Take an example: suppose that whenever you enter a room and approach a small group of people conversing together the members promptly leave the room with lame excuse, has taken place several times. Would it not affect your feelings about yourself? Or if whenever you appear, a group quickly forms around you how would this attention affect yourself feelings?
Thus, we discover ourselves through the reactions of others about us. This self-knowledge is first gained from parents and is modified later by the reactions of other individuals. It may similar or we may misjudge their reactions. An ego-boosting remark may be a mere flattery. Thus, the looking glass self, which the individual perceives, may differ from the image others have actually formed. There is often a significant variation between the individual’s perception of how others picture him and the views they actually hold.
2. Mead’s Theory:
G.H. Mead has given a sociological analysis of the process of socialization. According to him, the self develops out of the child's communicative contract with others. The newborn infant has need like those for food and clothing that press for satisfaction. The mother satisfies these needs and the child comes to depend upon her and identifies himself with her emotionally.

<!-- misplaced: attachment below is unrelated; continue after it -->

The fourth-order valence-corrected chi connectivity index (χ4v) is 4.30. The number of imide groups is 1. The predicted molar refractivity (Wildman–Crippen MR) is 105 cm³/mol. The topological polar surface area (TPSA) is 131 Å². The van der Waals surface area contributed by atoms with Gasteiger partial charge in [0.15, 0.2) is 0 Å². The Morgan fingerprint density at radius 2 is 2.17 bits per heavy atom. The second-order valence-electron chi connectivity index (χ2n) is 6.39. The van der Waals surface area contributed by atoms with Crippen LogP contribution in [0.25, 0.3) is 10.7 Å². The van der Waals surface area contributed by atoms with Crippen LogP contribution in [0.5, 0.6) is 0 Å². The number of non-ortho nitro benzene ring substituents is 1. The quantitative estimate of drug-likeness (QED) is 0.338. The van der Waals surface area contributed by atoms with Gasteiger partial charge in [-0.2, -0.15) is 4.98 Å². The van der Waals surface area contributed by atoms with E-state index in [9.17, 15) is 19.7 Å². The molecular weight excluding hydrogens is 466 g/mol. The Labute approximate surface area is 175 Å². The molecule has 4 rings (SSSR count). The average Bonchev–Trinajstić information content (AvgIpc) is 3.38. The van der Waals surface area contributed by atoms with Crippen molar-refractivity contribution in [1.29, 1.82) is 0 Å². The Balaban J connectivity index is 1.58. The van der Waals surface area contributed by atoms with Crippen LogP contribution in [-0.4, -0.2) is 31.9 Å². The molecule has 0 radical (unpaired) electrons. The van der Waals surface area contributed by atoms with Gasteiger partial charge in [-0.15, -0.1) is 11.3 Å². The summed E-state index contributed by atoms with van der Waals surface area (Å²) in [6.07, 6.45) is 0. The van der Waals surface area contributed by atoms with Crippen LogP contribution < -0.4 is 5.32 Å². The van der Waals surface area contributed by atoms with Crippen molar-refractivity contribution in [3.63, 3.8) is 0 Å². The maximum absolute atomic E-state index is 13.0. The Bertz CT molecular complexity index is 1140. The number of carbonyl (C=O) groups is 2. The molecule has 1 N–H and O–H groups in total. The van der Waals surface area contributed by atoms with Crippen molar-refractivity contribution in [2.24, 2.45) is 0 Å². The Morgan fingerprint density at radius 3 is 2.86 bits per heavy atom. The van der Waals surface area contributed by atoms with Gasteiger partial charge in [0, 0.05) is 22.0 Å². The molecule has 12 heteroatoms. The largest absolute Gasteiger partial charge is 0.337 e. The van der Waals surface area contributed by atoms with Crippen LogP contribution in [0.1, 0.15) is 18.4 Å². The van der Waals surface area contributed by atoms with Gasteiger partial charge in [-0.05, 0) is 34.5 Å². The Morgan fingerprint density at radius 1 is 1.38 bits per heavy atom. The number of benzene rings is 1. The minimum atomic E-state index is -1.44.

However, in course of time, the child differentiates himself from his mother and then he has to integrate himself and mother into a taking of subordinate role to the superior role of the mother. Then the child repeats for his father. He differentiates his father from his mother and then integrates him into the social system. In this way the number of significant others increases for the child and the child internalizes the role of these others. He puts himself in the role of the others, then responds to his own words, and acts in terms of the meaning they would convey to the other person.
In this way, the self develops and grows. An essential characteristic of the self is its reflexive character. By this method, George H. Mead means that the self can be both subject and object to itself. It can reflect upon itself or in other words, it can be self-conscious. Man can do so only through assuming the role of other persons and looking at himself through their eye. He learns to imagine how he appears to others and how do they judge this appearance. Then he reacts himself to this judgment as he imagines it. Thus by adopting towards himself the attitude that others take towards him, he comes to treat himself as an object as well as subject.